The Air Force had to evacuate one of its 'Doomsday' planes from its base, and it highlights a growing problem for the Pentagon
Christopher Woody,ReutersMar 19, 2019, 20:54 IST
ReutersAn aerial photo of Offutt Air Force Base and the surrounding areas affected by flood waters in Nebraska.
The US Air Force evacuated nine planes from Offutt Air Force Base in Nebraska because of flooding this week.
One of those planes was an E-4B, an airborne command-and-control aircraft vital to national defense.
The flooding and the evacuations illustrate the challenges posed to the Pentagon by climate change.
Flooding at a US Air Force base in Nebraska that damaged buildings and forced the removal of a plane integral to US nuclear-attack response highlights the risks climate change poses to national security, experts said Monday.
US President Donald Trump has repeatedly questioned whether humans cause climate change and has been angered by assessments from his military and intelligence agencies that say the phenomenon poses national-security risks.
Last week's "bomb cyclone" storm flooded about 60 structures including 30 buildings at Offutt Air Force Base, said Ryan Hansen, a spokesman for the 55th Wing, a unit that provides reconnaissance, intelligence, and combat support.
Eight planes in the 55th Wing had to leave the base, Hansen said, and workers might not be able to assess damage to hangers and maintenance buildings until the end of the week.
One of the planes was a Boeing-made E4-B plane, one of four such aircraft meant to be an aerial command center in case of national emergency or destruction of ground bases, such as in a nuclear attack. Two E4-B's were also damaged by a tornado at Offutt in 2017, CNN reported at the time.
The other eight aircraft were RC-135 Rivet Joint reconnaissance plans, which were flown to Lincoln Air National Guard Base in Nebraska and MacDill Air Force Base in Florida. Global Strike Command, which controls the E-4B, known as the "Doomsday" plane, did not say where it was relocated, citing operational security, though a spokeswoman did tell Military.com that it was not damaged.
The flooding covered much of Offutt's 2 miles of flight line, peaking at about 3,000 feet of flight line, Hansen told Air Force Times. Base personnel worked to contain the waters with 235,000 sandbags and 460 flood barriers.
Francesco Femia, cofounder of the Center for Climate and Security, said the flooding shows that the White House needs to let the military do its job in assessing the climate threat.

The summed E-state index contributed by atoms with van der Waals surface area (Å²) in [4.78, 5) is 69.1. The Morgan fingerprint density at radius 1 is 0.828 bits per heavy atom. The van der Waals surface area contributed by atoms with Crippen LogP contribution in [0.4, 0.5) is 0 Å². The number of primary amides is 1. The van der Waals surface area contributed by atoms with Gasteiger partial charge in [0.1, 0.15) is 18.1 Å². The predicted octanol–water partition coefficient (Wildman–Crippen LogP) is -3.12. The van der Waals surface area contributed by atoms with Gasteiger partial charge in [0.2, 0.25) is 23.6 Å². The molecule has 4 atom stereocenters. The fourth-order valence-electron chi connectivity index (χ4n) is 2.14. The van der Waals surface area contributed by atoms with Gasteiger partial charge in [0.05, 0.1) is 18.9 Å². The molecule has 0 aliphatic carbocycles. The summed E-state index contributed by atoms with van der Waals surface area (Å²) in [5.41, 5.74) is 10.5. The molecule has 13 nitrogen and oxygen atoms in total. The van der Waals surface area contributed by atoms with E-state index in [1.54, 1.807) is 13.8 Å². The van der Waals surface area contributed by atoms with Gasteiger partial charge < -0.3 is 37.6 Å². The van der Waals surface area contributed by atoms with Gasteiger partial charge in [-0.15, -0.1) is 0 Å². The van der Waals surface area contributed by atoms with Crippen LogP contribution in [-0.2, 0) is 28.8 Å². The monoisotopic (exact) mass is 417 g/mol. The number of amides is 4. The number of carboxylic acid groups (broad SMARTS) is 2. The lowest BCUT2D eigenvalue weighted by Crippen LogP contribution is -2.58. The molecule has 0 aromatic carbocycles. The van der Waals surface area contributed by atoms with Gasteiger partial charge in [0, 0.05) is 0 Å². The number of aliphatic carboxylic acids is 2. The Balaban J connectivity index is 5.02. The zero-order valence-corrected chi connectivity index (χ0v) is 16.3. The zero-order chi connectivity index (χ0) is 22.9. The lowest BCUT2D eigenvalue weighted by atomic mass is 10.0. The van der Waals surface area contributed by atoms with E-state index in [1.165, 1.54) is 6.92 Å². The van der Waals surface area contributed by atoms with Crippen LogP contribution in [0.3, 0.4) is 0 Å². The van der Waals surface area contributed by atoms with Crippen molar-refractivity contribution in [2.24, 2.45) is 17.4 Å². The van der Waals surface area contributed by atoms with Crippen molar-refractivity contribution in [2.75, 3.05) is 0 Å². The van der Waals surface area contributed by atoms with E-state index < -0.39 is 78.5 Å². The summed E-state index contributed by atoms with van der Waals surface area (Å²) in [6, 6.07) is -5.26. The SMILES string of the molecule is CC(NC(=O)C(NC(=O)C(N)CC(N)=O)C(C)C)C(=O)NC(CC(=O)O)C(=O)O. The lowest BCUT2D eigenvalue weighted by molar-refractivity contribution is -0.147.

"This is an example of a vital threat to our national security from a climate-related disaster, and more of this kind of thing is likely in the future," Femia said.
While flooding from storm surges linked to climate change that could damage sensitive electronics and mechanical equipment have long threatened US naval bases like the one in Norfolk, Virginia, which is the largest naval base in the world, Offutt is a reminder that climate change also poses risks to bases far from sea.
Offutt is also home to US Strategic Command, which oversees the country's nuclear arsenal. The Strategic Command headquarters, set on a hill, was not affected by the floods, and neither was its new building, expected to open in the spring.
"Given the president's denial of climate change ... I don’t know if ironic is the word to capture how strange it would be for the results of climate change to adversely impact the president's ability to control US nuclear weapons in a crisis," said Stephen Young, the Washington representative of the global security program at the Union of Concerned Scientists, which advocates investment to protect bases from climate change threats.
The White House has considered forming a panel to assess the science used in government climate risk reports that could be headed by a retired physics professor who believes greenhouse-gas emissions are good for the planet. The White House did not respond to a request for comment.
That panel would be formed despite multiple defense and intelligence agencies determining that extreme climate is a threat multiplier, aggravating existing problems such as "poverty, social tensions, environmental degradation, ineffectual leadership and weak political institutions," a 2015 Defense Department report stated.
Jim Mattis, a former Marine general who served as Trump's defense secretary until the end of 2018, also said it was incumbent on military planners to consider how climate-change-related shifts would affect operations, describing them as real-time issues.
"Climate change is impacting stability in areas of the world where our troops are operating today," Mattis said in response to questions from senators after his confirmation hearing in January 2017. "It is appropriate for the Combatant Commands to incorporate drivers of instability that impact the security environment in their areas into their planning."
While climate change can't be blamed for a single storm, the vast majority of scientists say emissions from fossil fuels and the burning of forests are trapping heat in the atmosphere and making storms and floods more intense.